This neoclassical building looks far older than it really is. The Supreme Court met in odd rooms in the Capitol (you'll see one if you tour the Capitol) until the early '30s, when this structure was completed. Tours start at 9am when the court is not in session. After the usual security checks, a set number of visitors will be ushered into the actual court chambers. A guide will discuss the workings of the court, plus the symbolism of the sculptures and friezes above. The decorations are of lawgivers throughout time: Confucious, Hammurabi, Mohammed, and Moses, among others.
By sheer serendipity, the Thursday we choose to tour the court was the day of a very rare opinion. Usually the court hears cases October through April and delivers decisions the each of the first Mondays in June. This day (June 23, 2005), the court delivered opinions on six cases, the most important being the last the New London "Eminent Domain" decision. We were excited to have secured a seat inside, along with all the suits. The session was set to start at 10am. A few minutes before, a buzzer sounded, which indicated the justices were ready. Then a gavel sounded with the words, "ALL RISE! THE SUPREME COURT OF THE UNDITED STATES IS NOW IN SESSION!" Believe me, you hop to it and rise. An officer of the court reads out a statement that sounds like it’s from Merry Old England--"Oyes, Oyes, all parties having petitions for the Court approach and be heard, God protect the United States of America and this Supreme Court!" The Justices then enter through some deep-red curtains and take their seats.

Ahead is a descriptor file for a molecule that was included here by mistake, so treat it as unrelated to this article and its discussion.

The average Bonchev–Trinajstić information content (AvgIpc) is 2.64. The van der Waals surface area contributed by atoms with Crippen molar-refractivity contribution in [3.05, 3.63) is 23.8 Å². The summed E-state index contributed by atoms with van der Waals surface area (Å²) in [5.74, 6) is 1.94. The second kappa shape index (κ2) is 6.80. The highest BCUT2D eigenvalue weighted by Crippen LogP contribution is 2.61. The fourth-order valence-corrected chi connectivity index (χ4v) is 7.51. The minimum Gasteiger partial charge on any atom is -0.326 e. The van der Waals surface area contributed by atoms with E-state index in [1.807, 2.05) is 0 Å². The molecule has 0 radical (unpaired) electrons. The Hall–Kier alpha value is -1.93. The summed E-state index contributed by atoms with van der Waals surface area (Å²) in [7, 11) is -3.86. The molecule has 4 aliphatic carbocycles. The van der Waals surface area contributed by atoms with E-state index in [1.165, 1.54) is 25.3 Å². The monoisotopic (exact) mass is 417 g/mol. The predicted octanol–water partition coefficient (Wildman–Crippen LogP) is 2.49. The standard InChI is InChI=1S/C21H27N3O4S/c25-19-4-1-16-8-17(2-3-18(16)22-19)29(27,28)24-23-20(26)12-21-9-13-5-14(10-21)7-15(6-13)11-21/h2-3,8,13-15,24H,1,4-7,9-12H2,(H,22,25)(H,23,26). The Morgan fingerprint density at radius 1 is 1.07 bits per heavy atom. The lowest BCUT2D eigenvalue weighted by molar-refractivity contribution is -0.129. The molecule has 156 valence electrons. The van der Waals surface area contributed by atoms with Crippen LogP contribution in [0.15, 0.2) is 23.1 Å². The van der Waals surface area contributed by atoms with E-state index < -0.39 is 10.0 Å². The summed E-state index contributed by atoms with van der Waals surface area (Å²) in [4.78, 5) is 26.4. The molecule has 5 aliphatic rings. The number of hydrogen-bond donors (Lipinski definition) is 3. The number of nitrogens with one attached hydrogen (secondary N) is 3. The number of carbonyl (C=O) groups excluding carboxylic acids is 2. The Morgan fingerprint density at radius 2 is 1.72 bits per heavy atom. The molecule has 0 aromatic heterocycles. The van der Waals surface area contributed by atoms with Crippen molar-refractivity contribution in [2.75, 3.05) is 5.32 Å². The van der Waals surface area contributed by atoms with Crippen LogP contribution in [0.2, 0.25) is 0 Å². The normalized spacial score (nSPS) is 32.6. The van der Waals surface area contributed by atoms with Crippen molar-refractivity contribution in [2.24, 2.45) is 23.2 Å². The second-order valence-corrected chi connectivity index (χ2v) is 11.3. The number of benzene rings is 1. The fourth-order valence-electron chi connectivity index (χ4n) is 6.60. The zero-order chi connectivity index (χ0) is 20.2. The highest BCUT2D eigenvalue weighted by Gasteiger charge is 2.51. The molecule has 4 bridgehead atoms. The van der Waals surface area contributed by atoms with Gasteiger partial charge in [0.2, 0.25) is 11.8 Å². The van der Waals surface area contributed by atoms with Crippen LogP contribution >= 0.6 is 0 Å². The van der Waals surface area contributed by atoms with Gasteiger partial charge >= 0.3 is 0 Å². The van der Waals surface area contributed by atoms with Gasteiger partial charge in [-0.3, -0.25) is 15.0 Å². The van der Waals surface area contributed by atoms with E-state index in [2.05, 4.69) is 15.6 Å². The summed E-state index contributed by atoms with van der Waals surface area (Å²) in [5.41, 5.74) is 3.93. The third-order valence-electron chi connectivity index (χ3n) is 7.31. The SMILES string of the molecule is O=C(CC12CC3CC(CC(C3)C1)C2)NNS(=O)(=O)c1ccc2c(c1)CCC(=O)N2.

My observations: With the exception of Scalia and Ginsberg, they are all white-haired and elderly-looking. Chief Justice Rehnquist's voice, even with a mike, was weak and scratchy. He is rumored to have throat cancer. While one justice read an opinion, the others would rock in their chairs, whisper to one another, and even yawn (Justice Thomas). They seemed oblivious to the audience's presence. Nevertheless, the court does have "whips" to keep the audience in shape. One lady in my row leaned her head on the shoulder of her male partner and was quickly scolded by a "whip." After opinions were finished, they were available in printed form in the press room outside, a neat souvenir we picked up.
Downstairs there are exhibits, a short film, and portraits of past justices. Be sure to take a gander before the court opens, or afterwards at the sculptured doors at the entrance. Each door is bronze, weighs 6.5 TONS, and is decorated with famous law scenes. When the court is open for sessions or tours, these giant works of art slide into pockets in the sides and are not visible. Pamphlets describing the court building and workings are given out free of charge. The closest Metro stop is Capitol South.